We commend the Permanent Forum’s recommendations for studying the situation of Indigenous Women migrants and the loss of their rights as they migrate (E/C.19/2009/L.2, para. 26 and 27). For this study, we recommend the PFII to produce studies and request from all UN bodies and agencies disaggregated data on Indigenous migration. We also request a gender-based analysis be completed in all reports that are produced. We would like to suggest the following:

Need for disaggregated data on Indigenous migration: We recommend that the PFII in collaboration with the relevant UN bodies and agencies, the Special Rapporteur on the Situation of the Human Rights and Fundament Freedoms of Indigenous Peoples, the Special Rapporteur on the Human Rights of Migrants, and Indigenous scholars/experts on Indigenous migration, create a taskforce to conduct a meaningful and comprehensive study that will advance the identified constraints in the research findings of the Indigenous Peoples and Migration: Challenges and Opportunities Draft Issues Paper (2006) Section D. This should focus on the lack of relevant data on Indigenous Peoples in migration, especially Indigenous Women who have been forced off their lands, often due to economic and environmental factors. Greater access to justice for migrant Indigenous Women needs to be facilitated, given that they are often faced with criminalization and incarceration rooted in discrimination. Related to this, there is also a need of disaggregated data on the physical and mental health of migrant Indigenous Women.

Gender-based analysis of Indigenous migration: We recommend that the PFII in collaboration with the relevant UN bodies and agencies, the Special Rapporteur on the Situation of the Human Rights and Fundament Freedoms of Indigenous Peoples, the Special Rapporteur on the Human Rights of Migrants, and Indigenous scholars/experts on Indigenous migration undertake a joint comprehensive study on the specific concerns of Indigenous Women in the area of forced migration, including socio-economic marginalization, extreme exploitative labor practices fueled by undue influence of transnational corporations on immigration policies, violence against Indigenous Women and a lack of fair judicial review of racial and gender discrimination of migrants outside of their territories. This study should consider and integrate the analysis on migration and women developed in the Rural Women’s Declaration: Rights, Empowerment and Liberation (August 2, 2007, Manila Philippines).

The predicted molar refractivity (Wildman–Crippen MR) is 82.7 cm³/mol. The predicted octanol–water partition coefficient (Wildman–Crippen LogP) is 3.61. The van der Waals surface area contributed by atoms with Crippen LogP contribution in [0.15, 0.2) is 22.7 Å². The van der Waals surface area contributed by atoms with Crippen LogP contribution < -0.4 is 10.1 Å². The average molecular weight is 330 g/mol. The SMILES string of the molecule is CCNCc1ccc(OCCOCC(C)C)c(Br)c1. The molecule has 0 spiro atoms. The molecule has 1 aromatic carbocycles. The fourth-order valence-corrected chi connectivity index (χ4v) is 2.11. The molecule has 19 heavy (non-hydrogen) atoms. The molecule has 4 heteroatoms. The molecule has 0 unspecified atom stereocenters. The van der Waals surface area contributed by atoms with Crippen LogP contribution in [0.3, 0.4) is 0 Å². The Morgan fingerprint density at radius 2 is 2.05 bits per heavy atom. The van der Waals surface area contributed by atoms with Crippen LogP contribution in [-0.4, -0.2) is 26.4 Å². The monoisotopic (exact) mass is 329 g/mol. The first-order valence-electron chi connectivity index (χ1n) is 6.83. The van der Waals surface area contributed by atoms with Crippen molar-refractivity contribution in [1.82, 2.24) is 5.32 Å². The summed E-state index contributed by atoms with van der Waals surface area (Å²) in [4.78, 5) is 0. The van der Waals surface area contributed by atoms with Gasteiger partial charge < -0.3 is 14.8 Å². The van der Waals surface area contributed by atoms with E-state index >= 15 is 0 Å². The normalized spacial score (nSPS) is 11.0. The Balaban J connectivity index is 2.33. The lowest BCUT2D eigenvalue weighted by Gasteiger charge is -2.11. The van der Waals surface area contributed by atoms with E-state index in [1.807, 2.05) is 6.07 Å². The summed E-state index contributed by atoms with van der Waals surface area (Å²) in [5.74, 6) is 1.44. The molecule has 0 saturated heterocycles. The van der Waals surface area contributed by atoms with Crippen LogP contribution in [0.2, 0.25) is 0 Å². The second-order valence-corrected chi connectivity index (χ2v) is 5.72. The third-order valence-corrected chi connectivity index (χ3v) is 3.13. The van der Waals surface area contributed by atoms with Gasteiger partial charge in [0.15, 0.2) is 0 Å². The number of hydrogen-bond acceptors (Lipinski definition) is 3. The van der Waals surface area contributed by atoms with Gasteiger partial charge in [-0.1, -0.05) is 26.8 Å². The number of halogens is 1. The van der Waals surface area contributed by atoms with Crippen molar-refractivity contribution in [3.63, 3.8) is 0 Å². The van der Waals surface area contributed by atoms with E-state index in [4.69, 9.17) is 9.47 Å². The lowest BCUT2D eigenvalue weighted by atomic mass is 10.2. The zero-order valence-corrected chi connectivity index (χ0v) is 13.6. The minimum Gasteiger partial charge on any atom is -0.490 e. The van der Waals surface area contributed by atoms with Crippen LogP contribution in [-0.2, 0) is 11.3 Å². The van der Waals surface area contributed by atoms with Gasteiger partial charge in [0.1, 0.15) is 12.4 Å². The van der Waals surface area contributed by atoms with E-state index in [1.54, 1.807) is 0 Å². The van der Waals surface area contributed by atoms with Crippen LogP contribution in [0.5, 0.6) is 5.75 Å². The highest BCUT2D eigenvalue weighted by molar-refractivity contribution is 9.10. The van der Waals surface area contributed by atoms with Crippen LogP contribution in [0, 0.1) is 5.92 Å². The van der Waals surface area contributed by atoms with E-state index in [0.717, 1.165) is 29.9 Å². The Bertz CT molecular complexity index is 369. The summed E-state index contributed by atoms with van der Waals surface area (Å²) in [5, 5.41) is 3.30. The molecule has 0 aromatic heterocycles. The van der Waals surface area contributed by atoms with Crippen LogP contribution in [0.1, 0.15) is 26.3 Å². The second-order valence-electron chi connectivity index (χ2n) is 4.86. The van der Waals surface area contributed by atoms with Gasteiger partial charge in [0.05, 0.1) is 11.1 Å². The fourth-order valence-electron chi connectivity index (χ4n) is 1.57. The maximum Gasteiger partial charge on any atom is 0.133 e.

DECOLONIZATION

We call upon the Permanent Forum to implement and prioritize its recommendations regarding decolonization. Specifically, these recommendations are in Document No. E/C/19/2004/23, para. 54, from the third session, regarding the impact of decolonization on the human rights of Indigenous Peoples of the self-governing territories; and in Document No. E/C.19/2008/13, para. 52, from the seventh session, recommending that an expert seminar be held on the decolonization process on Indigenous Peoples of non-self governing territories.

TRANSBORDER INDIGENOUS COMMUNITIES

We request that the Permanent Forum initiate an Expert Study and Dialogue on transborder Indigenous communities. This study should examine: (a) the interrelated causation of militarization and toxic spills from factories to infant, child and young mother’s mortality/morbidity; (b) contamination of land, air, water, and space; (c) the right to mobility within the traditional territory and access to cultural, sacred and ceremonial sites; (c) political identity and organization; (d) jobs; (e) education of women and children; and (f) armed and forced removal from customary lands.

DEVELOPMENT WITH CULTURE AND IDENTITY

We commend the Permanent Forum’s decision to organize an International Expert Group meeting on Indigenous Peoples’ development with culture and identity (E/C.19/2009/L.2, para. 15). Given that Indigenous Women play a very important role in carrying out our communities’ self-determining development, we urge the Permanent Forum to include the full and effective participation of Indigenous Women in this meeting.